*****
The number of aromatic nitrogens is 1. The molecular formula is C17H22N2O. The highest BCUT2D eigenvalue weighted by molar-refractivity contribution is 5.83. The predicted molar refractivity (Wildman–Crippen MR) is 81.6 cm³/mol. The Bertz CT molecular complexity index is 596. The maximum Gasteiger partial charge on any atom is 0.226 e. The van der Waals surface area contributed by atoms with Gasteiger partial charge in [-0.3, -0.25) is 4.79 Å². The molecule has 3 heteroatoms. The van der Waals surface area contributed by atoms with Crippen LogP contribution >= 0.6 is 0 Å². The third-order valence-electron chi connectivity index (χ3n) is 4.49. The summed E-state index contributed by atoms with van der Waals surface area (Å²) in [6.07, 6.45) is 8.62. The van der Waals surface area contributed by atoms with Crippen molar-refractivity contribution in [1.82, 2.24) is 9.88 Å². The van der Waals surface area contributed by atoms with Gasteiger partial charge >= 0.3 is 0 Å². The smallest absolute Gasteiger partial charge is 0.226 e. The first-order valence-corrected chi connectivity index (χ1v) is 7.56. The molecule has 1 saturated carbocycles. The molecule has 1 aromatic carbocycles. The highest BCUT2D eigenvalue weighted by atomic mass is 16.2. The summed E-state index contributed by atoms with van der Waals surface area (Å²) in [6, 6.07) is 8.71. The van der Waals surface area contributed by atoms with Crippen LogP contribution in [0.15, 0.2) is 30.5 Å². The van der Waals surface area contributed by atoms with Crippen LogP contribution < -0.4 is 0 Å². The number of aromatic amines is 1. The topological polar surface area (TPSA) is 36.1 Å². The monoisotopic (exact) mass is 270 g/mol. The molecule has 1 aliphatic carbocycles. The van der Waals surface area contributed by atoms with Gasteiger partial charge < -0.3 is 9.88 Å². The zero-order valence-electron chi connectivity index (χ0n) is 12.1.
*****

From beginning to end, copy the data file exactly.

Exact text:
The number of aromatic nitrogens is 1. The molecular formula is C17H22N2O. The highest BCUT2D eigenvalue weighted by molar-refractivity contribution is 5.83. The predicted molar refractivity (Wildman–Crippen MR) is 81.6 cm³/mol. The Bertz CT molecular complexity index is 596. The maximum Gasteiger partial charge on any atom is 0.226 e. The van der Waals surface area contributed by atoms with Gasteiger partial charge in [-0.3, -0.25) is 4.79 Å². The molecule has 3 heteroatoms. The van der Waals surface area contributed by atoms with Crippen LogP contribution >= 0.6 is 0 Å². The third-order valence-electron chi connectivity index (χ3n) is 4.49. The summed E-state index contributed by atoms with van der Waals surface area (Å²) in [6.07, 6.45) is 8.62. The van der Waals surface area contributed by atoms with Crippen molar-refractivity contribution in [1.82, 2.24) is 9.88 Å². The van der Waals surface area contributed by atoms with Gasteiger partial charge >= 0.3 is 0 Å². The smallest absolute Gasteiger partial charge is 0.226 e. The first-order valence-corrected chi connectivity index (χ1v) is 7.56. The molecule has 1 saturated carbocycles. The molecule has 1 aromatic carbocycles. The highest BCUT2D eigenvalue weighted by atomic mass is 16.2. The summed E-state index contributed by atoms with van der Waals surface area (Å²) in [6, 6.07) is 8.71. The van der Waals surface area contributed by atoms with Crippen LogP contribution in [0.15, 0.2) is 30.5 Å². The van der Waals surface area contributed by atoms with Crippen LogP contribution < -0.4 is 0 Å². The number of aromatic amines is 1. The topological polar surface area (TPSA) is 36.1 Å². The monoisotopic (exact) mass is 270 g/mol. The molecule has 1 aliphatic carbocycles. The van der Waals surface area contributed by atoms with Gasteiger partial charge < -0.3 is 9.88 Å². The zero-order valence-electron chi connectivity index (χ0n) is 12.1.